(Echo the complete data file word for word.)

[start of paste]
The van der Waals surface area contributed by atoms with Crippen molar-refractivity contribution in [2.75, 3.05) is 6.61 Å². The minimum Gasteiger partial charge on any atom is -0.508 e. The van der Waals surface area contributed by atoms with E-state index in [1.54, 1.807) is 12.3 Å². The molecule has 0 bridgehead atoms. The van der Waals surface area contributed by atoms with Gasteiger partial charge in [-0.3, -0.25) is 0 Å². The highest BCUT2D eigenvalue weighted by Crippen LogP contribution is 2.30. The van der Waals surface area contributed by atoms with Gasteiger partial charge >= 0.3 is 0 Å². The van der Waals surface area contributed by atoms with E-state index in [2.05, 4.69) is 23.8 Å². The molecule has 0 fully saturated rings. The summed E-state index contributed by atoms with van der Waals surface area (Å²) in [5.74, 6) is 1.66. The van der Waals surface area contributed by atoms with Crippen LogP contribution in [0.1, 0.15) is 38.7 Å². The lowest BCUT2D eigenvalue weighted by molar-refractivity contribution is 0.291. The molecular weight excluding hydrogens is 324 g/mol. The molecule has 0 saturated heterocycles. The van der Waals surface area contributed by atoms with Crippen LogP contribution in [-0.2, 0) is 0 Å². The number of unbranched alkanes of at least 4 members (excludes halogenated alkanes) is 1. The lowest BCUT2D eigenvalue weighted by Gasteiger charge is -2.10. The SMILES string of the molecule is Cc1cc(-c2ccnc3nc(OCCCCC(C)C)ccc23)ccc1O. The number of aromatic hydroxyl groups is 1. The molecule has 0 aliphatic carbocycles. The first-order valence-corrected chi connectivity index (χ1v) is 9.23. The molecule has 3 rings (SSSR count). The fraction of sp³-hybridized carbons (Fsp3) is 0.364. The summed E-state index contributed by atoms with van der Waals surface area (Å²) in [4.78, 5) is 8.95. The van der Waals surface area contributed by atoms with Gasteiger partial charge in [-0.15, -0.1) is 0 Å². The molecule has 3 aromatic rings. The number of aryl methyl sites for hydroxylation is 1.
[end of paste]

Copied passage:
The van der Waals surface area contributed by atoms with Crippen molar-refractivity contribution in [2.75, 3.05) is 6.61 Å². The minimum Gasteiger partial charge on any atom is -0.508 e. The van der Waals surface area contributed by atoms with E-state index in [1.54, 1.807) is 12.3 Å². The molecule has 0 bridgehead atoms. The van der Waals surface area contributed by atoms with Gasteiger partial charge in [-0.3, -0.25) is 0 Å². The highest BCUT2D eigenvalue weighted by Crippen LogP contribution is 2.30. The van der Waals surface area contributed by atoms with Gasteiger partial charge >= 0.3 is 0 Å². The van der Waals surface area contributed by atoms with E-state index in [2.05, 4.69) is 23.8 Å². The molecule has 0 fully saturated rings. The summed E-state index contributed by atoms with van der Waals surface area (Å²) in [5.74, 6) is 1.66. The van der Waals surface area contributed by atoms with Crippen LogP contribution in [0.1, 0.15) is 38.7 Å². The lowest BCUT2D eigenvalue weighted by molar-refractivity contribution is 0.291. The molecular weight excluding hydrogens is 324 g/mol. The molecule has 0 saturated heterocycles. The van der Waals surface area contributed by atoms with Crippen LogP contribution in [-0.2, 0) is 0 Å². The number of unbranched alkanes of at least 4 members (excludes halogenated alkanes) is 1. The lowest BCUT2D eigenvalue weighted by Gasteiger charge is -2.10. The SMILES string of the molecule is Cc1cc(-c2ccnc3nc(OCCCCC(C)C)ccc23)ccc1O. The number of aromatic hydroxyl groups is 1. The molecule has 0 aliphatic carbocycles. The first-order valence-corrected chi connectivity index (χ1v) is 9.23. The molecule has 3 rings (SSSR count). The fraction of sp³-hybridized carbons (Fsp3) is 0.364. The summed E-state index contributed by atoms with van der Waals surface area (Å²) in [4.78, 5) is 8.95. The van der Waals surface area contributed by atoms with Gasteiger partial charge in [-0.15, -0.1) is 0 Å². The molecule has 3 aromatic rings. The number of aryl methyl sites for hydroxylation is 1.